While there are several mentions in the Gospels of Jesus’ love to get up early to pray, it isn’t implying that prayer was “hard work.” Just because we tend to view prayer as laborious and not our favorite activity, it doesn’t mean He did—for Him it was restorative. In the Gospel of Matthew, he writes that Jesus slipped away by Himself.
He recognized His need for solitude, to be with His Father, to rest. What would happen if this practice became a priority rather than something we lessen to “luxurious” or for those who are weak. What if solitude, rest and self-care went from something that we physically needed, to something our spirits actually wanted?
If the creator of the universe took one day to “rest” then is it really that impressive to slave away for seven? Why do we feel the need to work harder than Jesus? His life was not only full of meaningful work, creative design, miracles, travel and compelling messages but teeming with friends that He broke bread with. He made time for strangers, and to party at weddings, so, perhaps we can give ourselves the freedom to do the same. Jesus didn’t try to heal, feed or befriend the whole world during His three-year ministry career, so why do we yoke ourselves to a dream of accomplishing all of our life goals by our 30th birthday?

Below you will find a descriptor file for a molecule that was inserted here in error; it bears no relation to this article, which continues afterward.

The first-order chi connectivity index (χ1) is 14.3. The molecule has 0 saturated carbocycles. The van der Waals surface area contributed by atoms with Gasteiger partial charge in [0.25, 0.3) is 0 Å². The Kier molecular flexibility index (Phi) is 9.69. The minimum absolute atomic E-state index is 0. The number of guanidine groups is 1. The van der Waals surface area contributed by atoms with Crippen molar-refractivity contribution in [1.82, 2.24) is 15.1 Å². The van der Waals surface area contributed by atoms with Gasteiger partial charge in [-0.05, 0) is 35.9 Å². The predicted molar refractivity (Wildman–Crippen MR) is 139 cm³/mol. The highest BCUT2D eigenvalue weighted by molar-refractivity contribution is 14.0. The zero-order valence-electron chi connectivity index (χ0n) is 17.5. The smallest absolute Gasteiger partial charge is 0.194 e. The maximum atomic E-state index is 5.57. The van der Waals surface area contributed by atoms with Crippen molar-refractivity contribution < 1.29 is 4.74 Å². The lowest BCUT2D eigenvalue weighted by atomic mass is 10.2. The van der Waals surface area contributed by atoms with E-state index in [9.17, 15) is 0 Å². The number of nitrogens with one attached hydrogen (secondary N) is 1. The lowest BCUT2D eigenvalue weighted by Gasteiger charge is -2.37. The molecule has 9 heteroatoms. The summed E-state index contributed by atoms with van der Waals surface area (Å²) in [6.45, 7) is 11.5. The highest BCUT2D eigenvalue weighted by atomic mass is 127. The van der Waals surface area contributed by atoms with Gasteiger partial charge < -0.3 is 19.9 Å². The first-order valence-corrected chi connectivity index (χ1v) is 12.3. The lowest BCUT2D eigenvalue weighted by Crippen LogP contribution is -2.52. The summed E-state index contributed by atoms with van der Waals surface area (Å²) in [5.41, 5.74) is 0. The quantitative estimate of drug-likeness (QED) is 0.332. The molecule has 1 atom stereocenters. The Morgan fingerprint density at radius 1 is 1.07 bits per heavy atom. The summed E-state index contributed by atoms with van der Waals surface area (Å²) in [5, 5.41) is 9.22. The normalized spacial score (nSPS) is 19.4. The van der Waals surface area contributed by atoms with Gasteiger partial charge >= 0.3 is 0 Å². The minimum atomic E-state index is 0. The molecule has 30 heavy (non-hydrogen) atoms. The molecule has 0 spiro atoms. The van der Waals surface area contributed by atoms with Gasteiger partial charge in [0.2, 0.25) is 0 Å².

Time alone with God and self-care need to be more than an ideal that we are shooting for—“maybe next week when things slow down.” We must find a way to make it happen and resist the urge to think that in order to be successful, in order to be influential, in order to fulfill our purpose we need to do it all—today.
Recognize our role.
As the Son of God, you’d expect Jesus to wear the “hustle” shirt with pride. Not only was He a part of creating the world, but He also became the Savior of it. And yet, He didn’t force Himself on anyone. He didn’t try to network with the local rabbis or political figures.
Jesus wasn’t longing to impress people or intent on making a great name for Himself. He didn’t lose sleep over the expectations or requests of others. He wasn’t concerned about what was happening in the next town over; He didn’t waste time concerned about what John the Baptist and his disciples were doing.
If Jesus were to live in today’s culture, it’s doubtful that He would don a #hustler T-shirt and strive for a million Instagram followers. He would more than likely be found sitting on the street corner and giving the homeless man His attention, a warm meal and the shirt off His back. He would probably look less like the wannabe social media celebrity hustling hard for people’s recognition and approval and more like the woman who bakes bread for her ailing neighbor, or fosters children in obscurity.
Jesus chose serving over being liked, giving over being followed and sharing over being shared. He said “yes” to what His Father asked Him to do, every time—even if it was uncomfortable, unpopular or unimaginable. Jesus knew that the disciples, and all those to come after them, would have their own work to do, so He wasn’t worried about doing everything by Himself. Jesus accomplished the tasks that His Father sent Him to do, and He let others do their part.
Why are we so eager to be driven by the hustle when Jesus modeled for us, over and over, something that looked radically different?